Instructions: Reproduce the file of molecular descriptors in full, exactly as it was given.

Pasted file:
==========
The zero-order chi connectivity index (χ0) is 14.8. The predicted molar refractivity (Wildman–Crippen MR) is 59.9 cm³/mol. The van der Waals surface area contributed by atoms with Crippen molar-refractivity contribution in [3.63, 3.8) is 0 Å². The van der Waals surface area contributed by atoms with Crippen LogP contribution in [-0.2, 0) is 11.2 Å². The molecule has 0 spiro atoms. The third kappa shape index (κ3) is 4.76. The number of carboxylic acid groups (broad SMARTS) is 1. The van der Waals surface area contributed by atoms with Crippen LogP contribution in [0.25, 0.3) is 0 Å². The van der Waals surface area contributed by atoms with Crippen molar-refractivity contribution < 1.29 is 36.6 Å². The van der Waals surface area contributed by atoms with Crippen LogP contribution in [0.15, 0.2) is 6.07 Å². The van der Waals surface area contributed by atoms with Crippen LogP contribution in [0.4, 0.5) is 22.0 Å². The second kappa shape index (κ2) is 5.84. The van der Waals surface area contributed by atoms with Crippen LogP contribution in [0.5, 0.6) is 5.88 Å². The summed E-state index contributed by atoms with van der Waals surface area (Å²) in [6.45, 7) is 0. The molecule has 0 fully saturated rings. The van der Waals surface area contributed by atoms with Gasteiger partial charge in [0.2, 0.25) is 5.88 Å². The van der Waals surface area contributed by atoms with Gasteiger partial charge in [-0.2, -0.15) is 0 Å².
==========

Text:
The zero-order chi connectivity index (χ0) is 14.8. The predicted molar refractivity (Wildman–Crippen MR) is 59.9 cm³/mol. The van der Waals surface area contributed by atoms with Crippen molar-refractivity contribution in [3.63, 3.8) is 0 Å². The van der Waals surface area contributed by atoms with Crippen LogP contribution in [-0.2, 0) is 11.2 Å². The molecule has 0 spiro atoms. The third kappa shape index (κ3) is 4.76. The number of carboxylic acid groups (broad SMARTS) is 1. The van der Waals surface area contributed by atoms with Crippen LogP contribution in [0.25, 0.3) is 0 Å². The van der Waals surface area contributed by atoms with Crippen molar-refractivity contribution < 1.29 is 36.6 Å². The van der Waals surface area contributed by atoms with Crippen LogP contribution in [0.15, 0.2) is 6.07 Å². The van der Waals surface area contributed by atoms with Crippen LogP contribution in [0.4, 0.5) is 22.0 Å². The second kappa shape index (κ2) is 5.84. The van der Waals surface area contributed by atoms with Crippen LogP contribution in [0.5, 0.6) is 5.88 Å². The summed E-state index contributed by atoms with van der Waals surface area (Å²) in [6.45, 7) is 0. The molecule has 0 fully saturated rings. The van der Waals surface area contributed by atoms with Gasteiger partial charge in [0.2, 0.25) is 5.88 Å². The van der Waals surface area contributed by atoms with Gasteiger partial charge in [-0.2, -0.15) is 0 Å².